Archive for May 15th, 2010

For Slang Addicts

May 15, 2010

Slang Addicts Find Good News in New Dictionary

Gold Expressions, Underworld and War Terms Creep Into Good Usage, 1932 Editions Reveal.

The 1932 editions of dictionaries contain good news for slang-addicts, if they are inclined to express their moments of gaiety and hilarity with such exclamations as “whoopee” for henceforth this trite expression will be found in the better lexicons, and will not be considered as slang.

Golfers will be able to express their game in the good old lingo, and know they are above reproach, grammatically speaking, when they boast of the number of “birdies” and “eagles” credited to their score.

If you have a weakness for speaking in terms of gangland and the underworld, choose your words from the following list and know you will not stand correction, “blind pig” or “blind tiger”, “bootleg”, “gat”, “gyp”, “hijacker”, “hooch”, “hoosegow”, “monicker”, “racket”, “racketeer”, “rough-neck”, “rum-runner”, “speakeasy” and “punk.”

As an outgrowth of the World war we are permitted such words as “Bertha”, “Black Maria“, “buddy”, “Sammy” (A soldier of the United States) “war-bride”, “gob” and “No Man’s Land.”

League of Nations and Legionnaire also are included in the new books.

WOMEN weren’t forgotten when the new data was compiled for there are such words as “beauty shop”, “combination” (referring to an article of under-clothing) and “flapper.”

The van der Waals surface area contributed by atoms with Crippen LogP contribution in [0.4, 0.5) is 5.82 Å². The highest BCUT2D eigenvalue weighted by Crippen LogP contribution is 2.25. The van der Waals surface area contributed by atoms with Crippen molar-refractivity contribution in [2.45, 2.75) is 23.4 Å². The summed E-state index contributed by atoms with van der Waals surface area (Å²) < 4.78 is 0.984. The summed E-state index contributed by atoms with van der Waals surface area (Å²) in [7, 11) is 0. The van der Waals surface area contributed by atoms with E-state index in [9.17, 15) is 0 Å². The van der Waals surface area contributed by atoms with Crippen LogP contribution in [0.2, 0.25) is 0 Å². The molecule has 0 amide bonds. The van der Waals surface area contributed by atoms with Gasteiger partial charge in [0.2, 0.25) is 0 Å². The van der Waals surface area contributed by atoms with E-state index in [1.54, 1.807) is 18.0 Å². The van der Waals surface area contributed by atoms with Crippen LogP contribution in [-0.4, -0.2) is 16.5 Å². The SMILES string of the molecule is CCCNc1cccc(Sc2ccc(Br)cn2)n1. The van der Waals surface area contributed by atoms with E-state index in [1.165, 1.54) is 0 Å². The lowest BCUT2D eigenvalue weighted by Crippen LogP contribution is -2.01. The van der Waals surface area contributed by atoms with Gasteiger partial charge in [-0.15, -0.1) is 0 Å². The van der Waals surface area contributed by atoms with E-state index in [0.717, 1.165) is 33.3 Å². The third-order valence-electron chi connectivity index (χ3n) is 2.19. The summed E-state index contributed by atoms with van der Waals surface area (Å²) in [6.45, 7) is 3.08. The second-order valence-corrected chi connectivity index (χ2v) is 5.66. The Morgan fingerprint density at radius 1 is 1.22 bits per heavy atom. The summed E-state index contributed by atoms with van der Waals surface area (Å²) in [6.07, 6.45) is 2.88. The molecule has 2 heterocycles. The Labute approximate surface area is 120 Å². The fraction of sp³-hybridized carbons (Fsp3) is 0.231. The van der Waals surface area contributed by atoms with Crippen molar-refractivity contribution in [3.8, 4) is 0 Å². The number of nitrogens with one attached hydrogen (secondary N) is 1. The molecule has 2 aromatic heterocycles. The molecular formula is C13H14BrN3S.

Moom-pitchers” come in for their share of free publicity too. Note the following words: “scenario”, “script”, “set”, “vampire”, “kleig light”, “photo-player” and “revue.”

Other words included in the new dictionaries are “booster”, “blimp”, “broadcast”, “Einstein Theory”, “jaywalker”, “flivver,” and “highbrow”, “intelligentsia”, “peeve”, “Schick test“, “Rhodes scholarship”, “weiner-wurst”, “crossword puzzle”, “robot”, “static”, “straw-boss”, “syndicate”, “Social Democratic party”, “Social Revolutionary Party”, “community chest”, “column” and “columnists”, “Soviet”, “traffic” and numerous others.

You may be a little disappointed not to find “jig-saw puzzle”, “hotcha-cha” and like phrases in the new make-up but the editors DID have to have some words left over for the next edition.

Mansfield News (Mansfield, Ohio) Feb 2, 1933